The Transformation to Competitive Employment Act is a bill in the 118th Congress.
The bill will stop a boss at work to pay less than minimum wage for people with disabilities.
The bill will give people with and without disabilities a choice of where they will work and what they will do.
The bill will stop “sub - minimum wage”.
This means your boss will have to pay people with disabilities the federal minimum wage.
Click here to find your state's minimum wage: https://www.dol.gov/agencies/whd/minimum-wage/state
Transformation: a major change
Competitive: when you have more than one choice to pick from for a job
Employment: a job
Minimum wage: lowest amount of money a boss can pay an employee.
Subminimum wage: lower amount of money than minimum wage.
On February 27th, Senator Bob Casey (D-PA), Senator Steve Daines (R-MT), Representative Cathy McMorris Rogers (R-WA-5), and Representative Bobby Scott (D-VA-3) introduced the Transformation to Competitive Integrated Employment Act (S. 533 / H.R. 1263). This bill will assist employers providing employment under special certificates issued under section 14(c) of the Fair Labor Standards Act of 1938 in transforming their business and program models to models that support people with disabilities through competitive integrated employment, by ensuring people with disabilities, families of such people, State and local governments, and other stakeholders are involved in the transformations.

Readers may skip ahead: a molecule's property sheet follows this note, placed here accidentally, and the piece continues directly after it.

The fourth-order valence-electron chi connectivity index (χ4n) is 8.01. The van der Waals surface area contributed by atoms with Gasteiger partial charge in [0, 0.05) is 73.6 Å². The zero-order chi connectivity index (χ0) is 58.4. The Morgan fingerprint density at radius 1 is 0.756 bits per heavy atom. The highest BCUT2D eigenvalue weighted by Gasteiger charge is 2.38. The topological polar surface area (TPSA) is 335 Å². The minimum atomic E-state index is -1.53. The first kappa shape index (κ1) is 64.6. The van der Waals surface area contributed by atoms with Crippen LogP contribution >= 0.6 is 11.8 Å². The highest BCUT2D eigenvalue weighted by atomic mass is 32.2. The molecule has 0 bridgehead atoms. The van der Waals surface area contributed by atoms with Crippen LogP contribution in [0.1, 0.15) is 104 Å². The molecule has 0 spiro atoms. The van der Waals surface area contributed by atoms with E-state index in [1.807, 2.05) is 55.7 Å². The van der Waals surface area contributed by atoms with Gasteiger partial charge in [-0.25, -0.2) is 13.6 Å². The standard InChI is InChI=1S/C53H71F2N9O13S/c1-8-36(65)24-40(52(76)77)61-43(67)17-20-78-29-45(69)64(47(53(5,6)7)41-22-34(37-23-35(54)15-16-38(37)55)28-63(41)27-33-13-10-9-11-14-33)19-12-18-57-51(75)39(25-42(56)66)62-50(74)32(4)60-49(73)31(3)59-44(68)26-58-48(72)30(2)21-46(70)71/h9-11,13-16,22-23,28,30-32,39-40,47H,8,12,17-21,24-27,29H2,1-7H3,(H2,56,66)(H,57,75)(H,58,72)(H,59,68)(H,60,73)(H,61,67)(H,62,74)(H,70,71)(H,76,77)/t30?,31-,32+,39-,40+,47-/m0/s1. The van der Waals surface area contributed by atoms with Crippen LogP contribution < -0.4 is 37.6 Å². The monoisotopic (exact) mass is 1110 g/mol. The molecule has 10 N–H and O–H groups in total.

TCIEA will ensure people employed in programs using such special certificates transition to competitive integrated employment positions. The bill identifies processes to support the shifting of business and program models from special certificates to competitive integrated employment models and integrated community partnerships. The bill supports state and local governments as they revise and implement their Olmstead plans and local plans, in order to improve competitive integrated employment outcomes for people with disabilities.
This bill was referred to the Senate Committee on Health, Education, Labor, and Pensions and to the House Committee on Education and the Workforce.